Review: Writing Fight Scenes by Rayne Hall

Writing Fight Scenes coverWriting Fight Scenes by Rayne Hall (UK link, US link) is a great resource for writers of action stories. It includes both information on getting the details of a fight correct as well as advice for crafting an action scene in a story. Its subject matter is varied, with a lot of time spent on the use of historical weapons and hand to hand combat, but with pages also devoted to guns, sea battles, and even magical fights. The only types of fights I can think of that aren’t covered are spaceship battles and aerial dogfights. Everything else has a place somewhere in the pages.

The information given is clear and concise, making it a straight-forward read, which is always an advantage in a factual book. I read it straight through, but the way it’s organised means you could easily jump to a particular chapter if you wanted advice on, for example, how your werewolf protagonist would fight in their animal form (yes, animal fights are covered too). It’s obvious the author has put a lot of planning and research into this book and it pays off.

One thing I liked was the way the author addressed the fact that writing a story is not always realistic. Some genres demand vivid realism, but others want action to be light and fun. The book goes into the different approaches that can be taken, and when either is appropriate (e.g. don’t write gruesome, traumatising realism in a children’s adventure book) as well as how to blend the approaches for a middle ground between drama and reality. This sort of detail is what makes this a book about writing rather than just a book about fighting.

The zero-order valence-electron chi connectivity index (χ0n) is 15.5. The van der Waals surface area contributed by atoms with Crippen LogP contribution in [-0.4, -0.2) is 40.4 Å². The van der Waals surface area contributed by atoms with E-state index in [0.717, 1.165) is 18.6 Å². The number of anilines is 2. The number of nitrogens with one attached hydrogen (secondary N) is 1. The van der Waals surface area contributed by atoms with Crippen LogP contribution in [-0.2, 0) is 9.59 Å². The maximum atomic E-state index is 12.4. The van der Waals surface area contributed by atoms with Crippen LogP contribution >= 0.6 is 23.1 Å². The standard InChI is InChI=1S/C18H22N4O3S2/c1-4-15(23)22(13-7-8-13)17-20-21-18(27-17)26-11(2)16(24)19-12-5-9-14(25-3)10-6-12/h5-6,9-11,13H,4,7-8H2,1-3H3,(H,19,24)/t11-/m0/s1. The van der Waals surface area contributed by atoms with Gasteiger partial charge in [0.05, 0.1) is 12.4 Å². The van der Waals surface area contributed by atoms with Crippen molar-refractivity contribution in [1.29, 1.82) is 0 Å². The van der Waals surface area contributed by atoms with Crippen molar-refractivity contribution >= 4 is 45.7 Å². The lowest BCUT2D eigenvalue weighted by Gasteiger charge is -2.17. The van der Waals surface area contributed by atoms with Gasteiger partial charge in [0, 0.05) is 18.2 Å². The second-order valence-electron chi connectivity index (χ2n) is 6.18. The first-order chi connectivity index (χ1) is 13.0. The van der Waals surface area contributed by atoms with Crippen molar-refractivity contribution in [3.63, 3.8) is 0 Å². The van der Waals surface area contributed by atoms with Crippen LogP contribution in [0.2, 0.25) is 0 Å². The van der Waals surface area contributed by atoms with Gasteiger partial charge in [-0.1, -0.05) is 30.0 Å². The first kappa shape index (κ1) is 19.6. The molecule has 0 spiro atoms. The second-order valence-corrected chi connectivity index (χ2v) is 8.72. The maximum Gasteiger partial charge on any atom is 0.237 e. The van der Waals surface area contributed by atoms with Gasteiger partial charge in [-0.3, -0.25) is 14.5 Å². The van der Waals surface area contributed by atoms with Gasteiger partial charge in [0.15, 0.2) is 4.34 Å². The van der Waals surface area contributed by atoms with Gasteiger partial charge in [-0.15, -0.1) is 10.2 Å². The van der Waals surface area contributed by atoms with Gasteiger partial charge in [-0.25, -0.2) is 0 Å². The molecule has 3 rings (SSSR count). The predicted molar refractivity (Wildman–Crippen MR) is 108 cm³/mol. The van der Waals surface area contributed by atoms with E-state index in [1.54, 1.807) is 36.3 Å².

The one thing that annoyed me while I was reading though was that it felt like I was only getting half of the content. The book is filled with links out to YouTube videos to show demonstrations of weaponry in use, or examples of fight scenes from movies. This would have been fantastic if this content were given as an online course – the combination of text and video content would work really well – but I first read this book while I was sitting on a plane with my kindle in flight mode. I couldn’t jump out to YouTube every couple of pages to watch a video. In several places, it felt like I was missing out on important information because I couldn’t watch the videos. I understand that author wanting to include extra resources, but I would have preferred it if the text of the book had included more descriptions of what the videos showed so that those readers who couldn’t have internet access could still get the same experience.